We're getting another foldable in FEbruary, and this time it's the size of an actual phone. Motorola has resurrected its beloved Razr to transform is classic clamshell design from being hinged to having a folding screen.
There's a lot to love and it might even surprise some foldable sceptics, but it's really hard to get past the ridiculously high price – only available on EE for now, it'll cost you around £100 a month with a £100 upfront cost. Phew.
I'm a Razr tragic. My little teen heart loved that it was a flip phone, the fact that it could take good photos (a big deal at the time) and that you could hang up on people with a dramatic flare.
Suffice to say, I was pumped that Motorola weren't jumping on the retro bandwagon we've seen over the last few years where brands brought back their classic phones but barely made them smart.
A foldable Razr makes sense and feels like the natural evolution of the device. There's a clear nostalgic element, but the company isn't relying entirely on it to sell devices. Still, I was pleasantly surprised at just how good it seemed during my brief hands-on session. It's what I want from a foldable phone. Well, mostly. But we'll get to that later.
Motorola Razr Specs
Despite being what (I'm assuming) will be Motorola's most exciting phone of the year - the specs are rather middle-of-the-pack. I can't speak to the performance before reviewing it properly, but I have questions. Especially when you take the price into account.
- Main Display: 6.2-inch plastic OLED (pOLED) display, 21:9 aspect ratio, 2142 x 876 pixels
- External Display: 2.7-inch OLED display, 4:3 aspect ratio, 800 x 600 pixels
- Processor: Qualcomm Snapdragon 710
- RAM: 6GB
- Storage: 128GB
- Battery: 2510mAh with 15W fast charge
- Camera: 16MP main and 5MP front-facing
- Ports: 1x USB-C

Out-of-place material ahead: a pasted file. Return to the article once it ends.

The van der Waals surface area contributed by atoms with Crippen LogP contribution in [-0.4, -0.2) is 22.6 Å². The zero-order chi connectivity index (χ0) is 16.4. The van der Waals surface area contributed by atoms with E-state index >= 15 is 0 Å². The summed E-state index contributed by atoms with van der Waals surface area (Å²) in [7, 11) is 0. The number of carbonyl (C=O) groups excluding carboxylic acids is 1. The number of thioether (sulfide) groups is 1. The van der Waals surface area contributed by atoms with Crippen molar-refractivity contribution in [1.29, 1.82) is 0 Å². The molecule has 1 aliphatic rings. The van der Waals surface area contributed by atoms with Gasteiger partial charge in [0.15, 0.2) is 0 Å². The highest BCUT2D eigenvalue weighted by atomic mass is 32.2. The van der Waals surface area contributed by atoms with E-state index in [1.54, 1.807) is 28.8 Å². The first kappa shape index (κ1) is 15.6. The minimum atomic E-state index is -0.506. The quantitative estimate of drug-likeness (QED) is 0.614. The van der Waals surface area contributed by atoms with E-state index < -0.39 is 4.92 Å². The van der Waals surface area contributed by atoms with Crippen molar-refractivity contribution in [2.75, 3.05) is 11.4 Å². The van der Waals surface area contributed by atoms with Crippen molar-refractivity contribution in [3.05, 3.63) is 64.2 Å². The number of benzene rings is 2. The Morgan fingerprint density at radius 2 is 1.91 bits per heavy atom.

- Sensors: Fingerprint
- Dimensions: 72 x 172 x 6.9mm open and 72 x 94 x 14mm closed
- Weight: 205g
- Colour options: Black
What's good about it?
I only got a chance to play with the Razr for about half an hour during a recent briefing, but I do have some initial thoughts.
The Motorola Razr is comfortable
Perhaps my biggest gripe with Samsung's Galaxy Fold was the size. While great for watching Netflix and some workflow tasks - it was heavy and typing on the folded-out screen was uncomfortable.
It feels good to type on, it has a comfortable amount of weight to it and the ergonomics are spot on. Not only that, it actually folds down into a smaller unit that can easily fit into a women's-sized pocket. Praise be.
The Motorola Razr's screen seems good
While using it for more than half an hour is required to come to a proper conclusion - the screen seems great so far.
There were no red flags in terms of movement or sounds while opening and closing. The larger display was incredibly responsive and felt good under the finger. I couldn't test the external display but it is said to have app continuity, like other foldables, and I look forward to putting those claims to the test.
The Motorola Razr is eSIM only
The Razr will be eSIM-only, which is exciting for telecoms nerds such as myself. This means that there is no physical place for a sim card on the device. It's all digital, baby. This is definitely where the majority of devices are heading, so it's cool to see the beginning of that.